Design partners and undergraduates at the Berlin University of Arts Anna Koppmann and Esmée Willemsen are working with old technologies to create a brand-new heating and cooling system for homes. Their thesis project Plus Minus 25 looks into how phase changing material (PCM) can be integrated into curtains that could keep domestic spaces home.
Both Koppmann and Willemsen were concerned with how climate change is affecting global temperature. They began investigating old technologies that were used to heat and cool space, hoping to uncover a low tech, sustainable and affordable option for modern homes. They’re research led them to PCM, and they knew immediately that this semi-forgotten material had great potential.
PCM is a substance that stores and releases thermal energy when changing phases from solid to liquid. It can be used in thermal storage systems and is already commonly used in refrigerators and in ice packs.
“Centuries ago water was used as a PCM in the basement of buildings. When the ice slowly turned to a liquid state during summer, food was kept fresh. In winter it froze and released energy to the building in form of heat,” explained Willemsen.
Koppman and Willemsen found out that PCM was being utilised by the Futurium Museum in Berlin to regulate the building temperature and were excited to learn that it was already being used by the construction industry.
“This opened new applications. We found that PCM is available in a micro-encapsulated form which makes it possible to mix it with other building materials. That discovery was amazing because it enabled us to mix the material with paint and print it on a fabric,” said Koppmann.
This realisation led to their final Plus Minus 25, a temperature regulating curtain. The fabric of the curtain is printed with PCM that absorbs and releases heat to have a cooling effect in summer and a warming effect in winter, without using conventional devices or using any electricity.
The PCM used in the prototypes for Plus Minus 25 is active at 25 degrees Celsius. Around this temperature the PCM starts to melt. During this melting process it cools the air around it, and as the temperature drops it hardens again. The melting temperature can be adjusted, and the material can be applied with different thicknesses for different climates.
Koppmann and Willemsen have been selected to be part of the antenna 2020 conference during Dutch Design Week, where 10 global graduates from across the world will share their ambitious and ground-breaking projects. Ahead of their talk, we had a chat with the two young designers.
Design Indaba: What is your definition of design?
Esmée Willemsen: Design is a tool to shape the world
Anna Koppmann: Design is always political.
How do you think design can be used as a tool for change?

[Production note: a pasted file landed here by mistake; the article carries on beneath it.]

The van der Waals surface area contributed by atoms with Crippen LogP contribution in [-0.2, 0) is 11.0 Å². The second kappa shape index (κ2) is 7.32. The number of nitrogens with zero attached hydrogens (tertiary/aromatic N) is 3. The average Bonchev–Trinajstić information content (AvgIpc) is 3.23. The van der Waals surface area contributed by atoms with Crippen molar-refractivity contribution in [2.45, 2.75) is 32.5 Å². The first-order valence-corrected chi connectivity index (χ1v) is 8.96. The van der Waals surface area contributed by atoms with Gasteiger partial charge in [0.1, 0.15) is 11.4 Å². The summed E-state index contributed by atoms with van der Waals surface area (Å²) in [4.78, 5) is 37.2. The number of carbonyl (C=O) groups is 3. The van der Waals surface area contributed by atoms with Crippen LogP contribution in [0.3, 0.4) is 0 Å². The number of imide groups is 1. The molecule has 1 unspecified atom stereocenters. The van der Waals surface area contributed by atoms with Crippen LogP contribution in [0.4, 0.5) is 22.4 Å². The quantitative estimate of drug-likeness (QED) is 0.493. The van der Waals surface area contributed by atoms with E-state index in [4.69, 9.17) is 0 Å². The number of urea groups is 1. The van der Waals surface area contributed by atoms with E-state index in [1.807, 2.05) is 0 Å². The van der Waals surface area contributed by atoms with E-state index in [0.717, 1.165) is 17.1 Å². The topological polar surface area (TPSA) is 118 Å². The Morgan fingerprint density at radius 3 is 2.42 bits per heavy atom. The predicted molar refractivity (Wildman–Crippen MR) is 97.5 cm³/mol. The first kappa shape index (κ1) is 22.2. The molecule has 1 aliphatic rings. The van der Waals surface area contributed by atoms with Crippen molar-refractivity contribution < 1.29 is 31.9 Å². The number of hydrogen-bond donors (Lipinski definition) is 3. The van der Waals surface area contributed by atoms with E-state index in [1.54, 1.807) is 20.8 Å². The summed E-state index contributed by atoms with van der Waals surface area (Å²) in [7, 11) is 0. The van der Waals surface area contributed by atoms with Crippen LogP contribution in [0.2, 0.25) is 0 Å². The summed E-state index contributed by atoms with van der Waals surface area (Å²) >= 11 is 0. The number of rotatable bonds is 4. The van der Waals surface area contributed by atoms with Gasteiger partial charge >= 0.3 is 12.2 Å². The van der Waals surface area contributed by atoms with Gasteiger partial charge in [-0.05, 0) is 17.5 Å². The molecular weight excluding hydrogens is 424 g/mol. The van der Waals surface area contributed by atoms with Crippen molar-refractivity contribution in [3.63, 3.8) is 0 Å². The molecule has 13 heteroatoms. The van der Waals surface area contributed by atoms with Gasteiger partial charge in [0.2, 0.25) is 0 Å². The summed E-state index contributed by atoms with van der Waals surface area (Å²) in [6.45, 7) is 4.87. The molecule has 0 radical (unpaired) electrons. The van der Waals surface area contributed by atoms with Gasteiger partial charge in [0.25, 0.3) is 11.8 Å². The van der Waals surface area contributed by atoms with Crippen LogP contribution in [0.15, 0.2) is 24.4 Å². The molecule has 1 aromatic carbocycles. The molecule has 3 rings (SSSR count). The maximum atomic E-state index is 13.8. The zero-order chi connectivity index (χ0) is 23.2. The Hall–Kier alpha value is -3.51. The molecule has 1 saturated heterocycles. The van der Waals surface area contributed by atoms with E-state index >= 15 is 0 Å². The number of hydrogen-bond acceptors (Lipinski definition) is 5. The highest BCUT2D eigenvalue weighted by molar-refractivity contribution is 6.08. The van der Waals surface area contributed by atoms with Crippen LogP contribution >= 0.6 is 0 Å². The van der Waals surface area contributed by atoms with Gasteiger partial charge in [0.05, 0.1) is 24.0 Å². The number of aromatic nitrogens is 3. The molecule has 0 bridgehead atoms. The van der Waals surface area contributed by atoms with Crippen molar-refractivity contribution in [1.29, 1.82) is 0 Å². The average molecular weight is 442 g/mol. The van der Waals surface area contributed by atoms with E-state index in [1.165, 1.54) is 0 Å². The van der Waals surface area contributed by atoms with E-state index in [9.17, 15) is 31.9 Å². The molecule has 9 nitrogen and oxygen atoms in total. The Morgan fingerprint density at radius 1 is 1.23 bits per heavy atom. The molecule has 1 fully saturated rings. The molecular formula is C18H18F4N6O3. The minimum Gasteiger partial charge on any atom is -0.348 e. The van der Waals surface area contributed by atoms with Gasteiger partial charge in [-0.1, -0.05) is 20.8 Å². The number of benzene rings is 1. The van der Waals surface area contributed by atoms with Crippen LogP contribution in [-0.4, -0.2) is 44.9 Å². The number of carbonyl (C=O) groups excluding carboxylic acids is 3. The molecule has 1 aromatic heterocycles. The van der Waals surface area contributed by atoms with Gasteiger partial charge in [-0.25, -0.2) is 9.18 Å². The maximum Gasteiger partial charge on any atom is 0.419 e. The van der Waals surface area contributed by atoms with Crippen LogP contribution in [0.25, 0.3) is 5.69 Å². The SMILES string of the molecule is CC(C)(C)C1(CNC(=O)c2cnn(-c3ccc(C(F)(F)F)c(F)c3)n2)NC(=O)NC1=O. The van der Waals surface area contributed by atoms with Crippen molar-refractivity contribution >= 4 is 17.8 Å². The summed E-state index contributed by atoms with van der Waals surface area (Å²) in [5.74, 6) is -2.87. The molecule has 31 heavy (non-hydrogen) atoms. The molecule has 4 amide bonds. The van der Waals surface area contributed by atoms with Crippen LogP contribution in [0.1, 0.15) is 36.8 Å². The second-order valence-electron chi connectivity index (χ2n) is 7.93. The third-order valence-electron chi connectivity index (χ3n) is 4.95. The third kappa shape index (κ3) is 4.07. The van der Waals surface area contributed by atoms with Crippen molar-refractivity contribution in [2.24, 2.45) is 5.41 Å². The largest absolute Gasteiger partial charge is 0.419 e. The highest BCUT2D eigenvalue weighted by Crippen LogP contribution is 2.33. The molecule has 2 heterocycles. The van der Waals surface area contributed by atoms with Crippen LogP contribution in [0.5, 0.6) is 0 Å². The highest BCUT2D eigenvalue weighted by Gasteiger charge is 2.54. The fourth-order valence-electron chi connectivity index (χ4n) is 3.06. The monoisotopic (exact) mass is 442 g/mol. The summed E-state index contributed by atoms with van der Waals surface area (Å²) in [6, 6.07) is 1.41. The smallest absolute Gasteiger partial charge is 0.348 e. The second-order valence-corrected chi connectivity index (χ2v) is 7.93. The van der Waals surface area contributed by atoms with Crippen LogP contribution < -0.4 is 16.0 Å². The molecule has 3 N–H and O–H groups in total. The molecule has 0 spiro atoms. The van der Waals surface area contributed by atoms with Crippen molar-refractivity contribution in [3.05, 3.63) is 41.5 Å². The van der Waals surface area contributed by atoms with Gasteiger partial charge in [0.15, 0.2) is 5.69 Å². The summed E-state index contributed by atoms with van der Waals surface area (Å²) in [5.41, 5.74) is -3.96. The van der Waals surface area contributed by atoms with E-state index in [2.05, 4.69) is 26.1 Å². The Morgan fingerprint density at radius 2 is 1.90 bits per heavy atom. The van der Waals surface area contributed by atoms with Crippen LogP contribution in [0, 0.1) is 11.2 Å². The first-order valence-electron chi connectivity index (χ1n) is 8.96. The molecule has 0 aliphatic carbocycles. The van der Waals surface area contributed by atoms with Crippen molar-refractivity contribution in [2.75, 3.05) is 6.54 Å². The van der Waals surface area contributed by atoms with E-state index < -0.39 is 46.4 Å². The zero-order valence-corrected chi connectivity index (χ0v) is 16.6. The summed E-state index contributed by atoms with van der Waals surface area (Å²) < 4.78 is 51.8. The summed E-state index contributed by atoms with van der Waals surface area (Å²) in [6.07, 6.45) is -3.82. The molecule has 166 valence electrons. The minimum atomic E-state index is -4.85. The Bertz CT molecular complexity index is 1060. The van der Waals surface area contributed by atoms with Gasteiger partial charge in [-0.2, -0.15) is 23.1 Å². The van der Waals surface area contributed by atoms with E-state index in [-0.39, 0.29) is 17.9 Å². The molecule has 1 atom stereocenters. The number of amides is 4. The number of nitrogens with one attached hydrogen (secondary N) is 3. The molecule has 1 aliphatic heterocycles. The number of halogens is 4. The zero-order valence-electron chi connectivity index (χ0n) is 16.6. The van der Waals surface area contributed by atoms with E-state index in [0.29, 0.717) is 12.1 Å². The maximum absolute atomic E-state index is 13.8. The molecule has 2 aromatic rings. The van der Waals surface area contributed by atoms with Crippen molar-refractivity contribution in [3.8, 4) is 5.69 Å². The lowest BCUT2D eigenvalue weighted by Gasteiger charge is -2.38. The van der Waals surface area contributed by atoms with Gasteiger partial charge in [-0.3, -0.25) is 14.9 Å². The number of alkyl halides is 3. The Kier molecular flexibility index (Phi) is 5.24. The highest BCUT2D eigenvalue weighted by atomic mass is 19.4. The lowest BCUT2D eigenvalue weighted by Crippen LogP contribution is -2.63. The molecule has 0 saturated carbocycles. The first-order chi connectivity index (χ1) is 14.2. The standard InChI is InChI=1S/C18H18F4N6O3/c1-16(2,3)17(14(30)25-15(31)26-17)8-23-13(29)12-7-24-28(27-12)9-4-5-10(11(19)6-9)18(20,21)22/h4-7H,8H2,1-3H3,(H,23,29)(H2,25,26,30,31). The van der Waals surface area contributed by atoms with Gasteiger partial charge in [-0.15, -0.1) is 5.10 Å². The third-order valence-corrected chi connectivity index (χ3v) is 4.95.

EW: Designers have to understand that they have a responsibility with their work and the things they create as it always has an impact in some way.
In our opinion, new products for our globalised world should be inclusive and be conscious on a social, sustainable, economic and ecological level.
Do you think design is a very individual expression?
AK: I think we live in a world where everything is more connected than ever. The big problems we face are mostly global. There is no way for a designer to disconnect from that.
We all come from different backgrounds and have individual views and opinions, which is great and healthy. By combining these we can find new and individual solutions for global problems. The discourse and exchange of experiences always opens one's own horizon.
What are your design ethics?
- Less waste in production and after
- Less energy usage
Should products always be ‘useful’?
EW: We live in a world where we have to much stuff, so I would say the new things we make had better be useful. But ‘useful’ is a very broad phrase. There can also be a symbolic usefulness. But clearly products should not create new needs.
Can Plus Minus 25 be scaled quickly and easily?
AK: Since we are using a conventional method of applying the PCM to textile (screen printing) it can be easily adapted by any textile producer. The producers won’t have to change anything.
For now, our curtains only exist as prototypes and are not production ready. But our wish is to make it accessible to as many people as possible.
How useful are constraints in the design process? And what were your main constraints with this project?
AK: Budget. Basically, having not much money to spend. We were forced to look for people to help make the project possible. We found very enthusiastic professionals who advised us throughout our process and saw potential in our ideas.
EW: And because we could get feedback from a professional company, we could somehow can measure if our ideas were realistic. These professionals were so impressed by our work that they published a case study on us. We got the feeling our products could have a market.
Were you forced to make any compromises?
EW: We wanted to make an elegant and subtle product, and therefore we had to think about how to apply the PCM to the curtain as effectively as possible. As you can imagine, the more PCM that’s used, the greater the effect is. But the more material that is on the fabric, the less it behaves like ‘fabric’.
What is your ultimate design piece, if you had to congratulate one designer for one design – what would it be?
EW: Christien Meindertsma – Flax Project
AK: Marjan van Aubel – The current window
Who would your dream client be?